Alternatively, if you do the class in their house, go around with them, telling them what the words are and taking photos, too.

Then you have lots of photos with valuable vocabulary ready to make into incredible flashcards. This is perfect for my vocab teaching system which uses things like images and flashcards to hack the brain into long-term memory.

Find out more about my vocab system by reading the big guide here: Ultimate ESL Vocab Teaching Guide: Revolutionary system.

4. Room mood boards

Mood boards are a great way of developing vocabulary and encouraging emotional thinking. In this activity, we’re going to create lots of mini mood boards, one for each room in a house.

To start, everyone needs to draw a big house outline, then divide it into rooms: bedroom, kitchen, living room, etc. according to your learning targets. They should only draw one of each type of room.

Next, they label the rooms, but leave plenty of space to fill that room’s space with more words.

In the room’s space, they should write words that come to mind when they think of it. For the bedroom, there’ll be some obvious ones like bed and window, but also things like sleep and comfortable and private.

They can go beyond and write what emotions they feel there: safe, calm, alone.

Really encourage students to go beyond just writing the names of objects in the room. In fact, you could ban them from doing that and just focus on the adjectives and emotions that the room evokes.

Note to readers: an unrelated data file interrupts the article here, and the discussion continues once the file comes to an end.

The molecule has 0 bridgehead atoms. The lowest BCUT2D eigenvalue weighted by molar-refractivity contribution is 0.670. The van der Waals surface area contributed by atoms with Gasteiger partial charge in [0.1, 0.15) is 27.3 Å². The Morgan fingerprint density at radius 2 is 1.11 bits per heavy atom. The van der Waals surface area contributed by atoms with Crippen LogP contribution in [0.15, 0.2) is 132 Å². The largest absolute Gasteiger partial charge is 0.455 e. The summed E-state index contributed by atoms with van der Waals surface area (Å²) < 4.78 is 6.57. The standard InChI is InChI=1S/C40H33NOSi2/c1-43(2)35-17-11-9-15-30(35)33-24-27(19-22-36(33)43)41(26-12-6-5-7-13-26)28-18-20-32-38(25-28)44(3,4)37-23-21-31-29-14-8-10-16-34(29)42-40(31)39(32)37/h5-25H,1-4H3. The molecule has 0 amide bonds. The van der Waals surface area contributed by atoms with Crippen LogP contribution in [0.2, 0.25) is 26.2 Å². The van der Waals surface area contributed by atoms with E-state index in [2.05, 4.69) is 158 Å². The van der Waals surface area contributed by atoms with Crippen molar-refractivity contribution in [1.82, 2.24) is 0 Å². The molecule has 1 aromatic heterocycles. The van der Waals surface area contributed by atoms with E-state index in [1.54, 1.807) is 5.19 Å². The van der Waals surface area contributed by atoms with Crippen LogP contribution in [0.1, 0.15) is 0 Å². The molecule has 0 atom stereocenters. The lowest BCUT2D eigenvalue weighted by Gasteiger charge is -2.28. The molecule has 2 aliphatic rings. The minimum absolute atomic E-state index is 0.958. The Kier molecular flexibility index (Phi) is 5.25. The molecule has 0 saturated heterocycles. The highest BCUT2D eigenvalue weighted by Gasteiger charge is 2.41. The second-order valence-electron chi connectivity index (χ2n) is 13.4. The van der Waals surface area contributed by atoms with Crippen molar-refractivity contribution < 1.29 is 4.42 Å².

I love this kind of activity, but beware of what students will inevitably write when they get to the bathroom!

5. Plan your dream home

Not ideal for beginners, planning a dream home is a wonderful project-style activity that you can adjust to the ability level and maturity of your students.

The basic idea is to give them a plot of land in which they have to design their ideal home.

I recommend doing it in small groups to get some discussion and team work going. Groups of 3-4 work best.

Give them a printed grid on which they have to fit their home. With older students, you can get them to measure out the size of the grid and decide how big each room should be. With younger ones, this might be a bit too much, so give them some more flexibility.

Depending on your goals with this activity, you can keep it short and sweet, just identifying what the main rooms are and what cool things they would have.

But you could also make it into a much larger project, with students deciding on interior design features like wall colours and furniture arrangement, and even go online to look up the prices of different things they’d need to buy.

Another alternative suitable for small classes and individuals, is to get a computer and play one of the Sims games. Change the language settings to English and help them learn about things when designing a house. Then you can set them the best homework ever – play a video game!

Similar Posts